In delivery, the topspinner is gripped like a normal side spinner. For a legspinner the back of the hand faces the cover region and the palm of the hand faces the mid wicket region at release. For an offspiner, these directions are reversed. The ball is then released either with the seam going straight on to the batsman, or with a scrambled seam. A spinner will frequently bowl deliveries with both top spin and side spin. A ball presenting with roughly equal amounts of both is usually called an "overspinning" leg break or off break.
Tactically, a bowler will bowl topspinners to draw a batsman forward before using the dip and extra bounce to deceive them. In particular, batsmen looking to sweep or drive are vulnerable as the bounce can defeat them.
The undercutter is a delivery bowled by a finger spin bowler in cricket. It is delivered with the arm tilted in such a way that the palm of the bowling hand is facing the sky at point of release. The ball will then be release with a horizontal side spin instead of the orthodox clockwise spin that the stock delivery is released with. This unique angle of spin will cause the ball to swerve sideways due to the magnus force in a similar manner to the drift produced on the stock delivery, but instead of turning, the ball will continue on its path.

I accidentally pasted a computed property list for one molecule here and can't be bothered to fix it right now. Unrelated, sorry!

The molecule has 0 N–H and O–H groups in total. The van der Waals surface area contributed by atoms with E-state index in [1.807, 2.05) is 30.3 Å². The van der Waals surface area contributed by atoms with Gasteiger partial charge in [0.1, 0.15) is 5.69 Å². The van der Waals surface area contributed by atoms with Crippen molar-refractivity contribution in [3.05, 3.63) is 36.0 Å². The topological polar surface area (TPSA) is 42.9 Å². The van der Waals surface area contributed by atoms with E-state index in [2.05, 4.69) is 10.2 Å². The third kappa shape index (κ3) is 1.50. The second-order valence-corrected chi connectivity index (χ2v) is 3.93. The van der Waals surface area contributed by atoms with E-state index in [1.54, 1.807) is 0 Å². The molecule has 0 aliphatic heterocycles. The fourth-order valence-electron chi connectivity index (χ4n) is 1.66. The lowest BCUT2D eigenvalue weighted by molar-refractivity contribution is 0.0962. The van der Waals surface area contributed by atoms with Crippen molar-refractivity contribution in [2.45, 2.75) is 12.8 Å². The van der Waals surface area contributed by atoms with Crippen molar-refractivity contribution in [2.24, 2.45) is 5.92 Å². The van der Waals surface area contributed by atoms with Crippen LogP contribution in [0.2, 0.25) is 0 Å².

Backspinner, or Teesra
One common variation bowled by finger spinners is the backspinner, currently being rebranded the teesra. This ball is usually bowled slightly faster than the orthodox off-spindelivery, with the fingers rolling down the back of the ball at release instead of down the side. The backspin makes the flight of the ball hard to judge, and may make the ball keep low. This delivery is entirely analogous to the wristspinner's slider.